Walking about at night

“In England, walking about at night was a crime for a very long time. William the Conqueror ordained that a bell should be rung at 8 p.m., at which point Londoners were supposed to put their fires and candles out and their heads down. Again and again, until modern times, Matthew Beaumont tells us, specifically nocturnal laws were promulgated against draw-latchets, roberdsmen, barraters, roysterers, roarers, harlots and other nefarious nightwalkers — including those ‘eavesdroppers’ who stood listening in the close darkness where the rain dripped from a house’s eaves.

Beaumont reads such laws as being designed to exert political and social control. To walk the city streets at night, by contrast, is to make ‘a libertine assault on what might be called the ideology of good hours’, to pose ‘an intrinsic challenge to the diurnal regime on which, from the end of the Middle Ages, Protestant ideology and the political economy of capitalism partly depended’. Nightwalking is sticking it to the Man.”

Dickens’s dark side: walking at night helped ease his conscience at killing off characters, The Spectator.

Nightwalking: A Nocturnal History of London by Matthew Beaumont.

Give me back my broken nights

At some point during the 2000s I used to go to gothic clubs. I’ve never been a darkwave or synthpop fan, but there’re some specific songs from the 90/00s that I like, and another ones that I find pretty kitsch and funny.

Some dark synthpop German bands, as And One, are really funny; Wolfsheim are a little too pop for me but they have some good songs; other bands, as Beborn Beton or De/Vision, are just too bland and cliché. In any case, what I find interesting is the fact of listening to that kind of dark music at night clubs; it’s a bit incongruous, to say the least, but it’s also intriguing.

The German dark synthpop from the 90s evolved into something that I find much more interesting, bands like Haujobb and Klangstabil. Haujobb, Klangstabil or Alec Empire are not darkwave or synthpop per se, but synthpop have some things in common with electronic industrial music, and most gothic clubs play both kinds of music (among a lot of other things).

I genuinely like And One, and some specific albums by Wolfsheim and Covenant, but I prefer Haujobb and Klangstabil. In fact, Klangstabil is one of my favourite electronic industrial bands—Taking Nothing Seriously is a really great album. I’ve seen a lot of these bands live here (in Barcelona) and at some German festivals, as Wave-Gotik-Treffen and Maschinenfest, and I have some good and fucked-up memories of that time…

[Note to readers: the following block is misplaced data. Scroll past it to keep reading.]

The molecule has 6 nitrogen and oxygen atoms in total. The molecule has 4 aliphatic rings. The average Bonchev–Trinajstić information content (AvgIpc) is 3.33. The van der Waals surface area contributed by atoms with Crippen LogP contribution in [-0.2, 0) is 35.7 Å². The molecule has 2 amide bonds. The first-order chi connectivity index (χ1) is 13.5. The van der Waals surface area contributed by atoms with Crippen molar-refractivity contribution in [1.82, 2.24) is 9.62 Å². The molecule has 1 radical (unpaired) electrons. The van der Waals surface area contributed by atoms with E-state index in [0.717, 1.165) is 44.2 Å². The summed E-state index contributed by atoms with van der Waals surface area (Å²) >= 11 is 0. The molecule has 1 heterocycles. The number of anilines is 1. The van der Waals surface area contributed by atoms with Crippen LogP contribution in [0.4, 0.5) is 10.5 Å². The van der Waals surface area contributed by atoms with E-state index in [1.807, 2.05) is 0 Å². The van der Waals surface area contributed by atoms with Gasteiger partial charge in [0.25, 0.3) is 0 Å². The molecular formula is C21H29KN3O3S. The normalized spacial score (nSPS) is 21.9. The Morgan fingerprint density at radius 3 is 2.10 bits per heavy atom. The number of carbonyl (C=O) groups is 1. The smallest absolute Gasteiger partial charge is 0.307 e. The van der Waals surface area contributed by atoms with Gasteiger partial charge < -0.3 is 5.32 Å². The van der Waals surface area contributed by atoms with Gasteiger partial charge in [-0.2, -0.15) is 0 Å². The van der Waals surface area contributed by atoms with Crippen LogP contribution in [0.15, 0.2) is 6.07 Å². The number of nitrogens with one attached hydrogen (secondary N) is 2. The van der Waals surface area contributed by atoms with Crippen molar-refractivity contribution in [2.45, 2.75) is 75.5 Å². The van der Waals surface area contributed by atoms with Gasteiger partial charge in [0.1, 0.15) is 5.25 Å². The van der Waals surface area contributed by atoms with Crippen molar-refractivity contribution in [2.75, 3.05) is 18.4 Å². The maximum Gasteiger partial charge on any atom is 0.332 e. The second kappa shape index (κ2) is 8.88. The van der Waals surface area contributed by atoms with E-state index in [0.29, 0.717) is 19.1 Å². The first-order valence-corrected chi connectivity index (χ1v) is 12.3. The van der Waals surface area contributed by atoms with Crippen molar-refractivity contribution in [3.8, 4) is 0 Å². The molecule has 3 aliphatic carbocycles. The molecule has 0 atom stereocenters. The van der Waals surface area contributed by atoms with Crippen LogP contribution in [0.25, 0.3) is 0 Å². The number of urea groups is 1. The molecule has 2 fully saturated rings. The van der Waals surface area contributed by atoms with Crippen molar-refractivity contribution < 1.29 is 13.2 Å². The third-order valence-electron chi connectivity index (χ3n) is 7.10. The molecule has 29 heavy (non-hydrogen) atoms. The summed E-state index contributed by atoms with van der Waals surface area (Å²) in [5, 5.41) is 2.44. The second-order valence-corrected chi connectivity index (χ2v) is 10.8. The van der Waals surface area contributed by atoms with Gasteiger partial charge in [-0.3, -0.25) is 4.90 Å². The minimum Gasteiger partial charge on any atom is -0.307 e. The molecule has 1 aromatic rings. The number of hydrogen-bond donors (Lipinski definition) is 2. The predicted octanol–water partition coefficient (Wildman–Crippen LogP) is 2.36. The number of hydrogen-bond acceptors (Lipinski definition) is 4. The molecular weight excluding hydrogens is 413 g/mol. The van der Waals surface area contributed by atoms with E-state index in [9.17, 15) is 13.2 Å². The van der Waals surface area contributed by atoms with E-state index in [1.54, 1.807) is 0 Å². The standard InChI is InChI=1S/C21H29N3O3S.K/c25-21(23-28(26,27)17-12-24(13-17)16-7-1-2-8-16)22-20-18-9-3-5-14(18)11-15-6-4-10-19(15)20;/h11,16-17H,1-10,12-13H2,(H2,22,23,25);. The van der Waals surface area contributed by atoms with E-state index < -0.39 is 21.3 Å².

Ruidos triviales, ruidos excéntricos

«En cuanto a las circunstancias de tu trabajo, intenta sustraerte a la mediocridad de la vida cotidiana. La tranquilidad a medias, si se da acompañada de ruidos triviales, resulta humillante. Por el contrario, el acompañamiento de un estudio para piano o de una verdadera algarabía puede llegar a ser tan importante para el trabajo como el silencio perceptible de la noche. Éste te agudiza el oído interior, y aquél es en cambio la piedra de toque de una dicción cuya copiosidad va sepultando hasta los ruidos más excéntricos».

Calle de dirección única, Walter Benjamin.

Le Quartier Sinistre

“Le Quartier Sinistre n’aurait nul besoin de recéler des dangers réels, tels que pièges, oubliettes, ou mines. Il serait d’approche compliquée, affreusement décoré (sifflets stridents, cloches d’alarmes, sirènes périodiques à cadence irrégulière, sculptures monstrueuses, mobiles mécaniques à moteurs, dits Auto-Mobiles) et peu éclairé la nuit, autant que violemment éclairé le jour par un emploi abusif du phénomène de réverbération. Au centre, la « Place du Mobile Épouvantable ». La saturation du marché par un produit provoque la baisse de ce produit: l’enfant et l’adulte apprendraient par l’exploration du quartier sinistre à ne plus craindre les manifestations angoissantes de la vie, mais à s’en amuser.”

Formulaire pour un urbanisme nouveau by Gilles Ivain


Tonight was quite a windy night, I wake up at 05:30 a.m. because of the wind noise, and that’s quite unusual in Barcelona. I spent the rest of the night in bed, half sleep half awake. Suddenly the blind that is just next to my bed started making a really loud noise, and it wasn’t because of the wind because the blind is far from the window, it just separates the bedroom from the living room. I thought immediately that someone was in my room pushing the blind, quite a scary idea because I live alone. The fact is that I was having an hypnagogic hallucination, something that happens to me from time to time, I got up quickly and I saw that the blind was absolutely still: no movement, no noise (it was completely up, as usual). The curious thing is that I don’t remember having heard before hypnagogic sounds, I just saw images.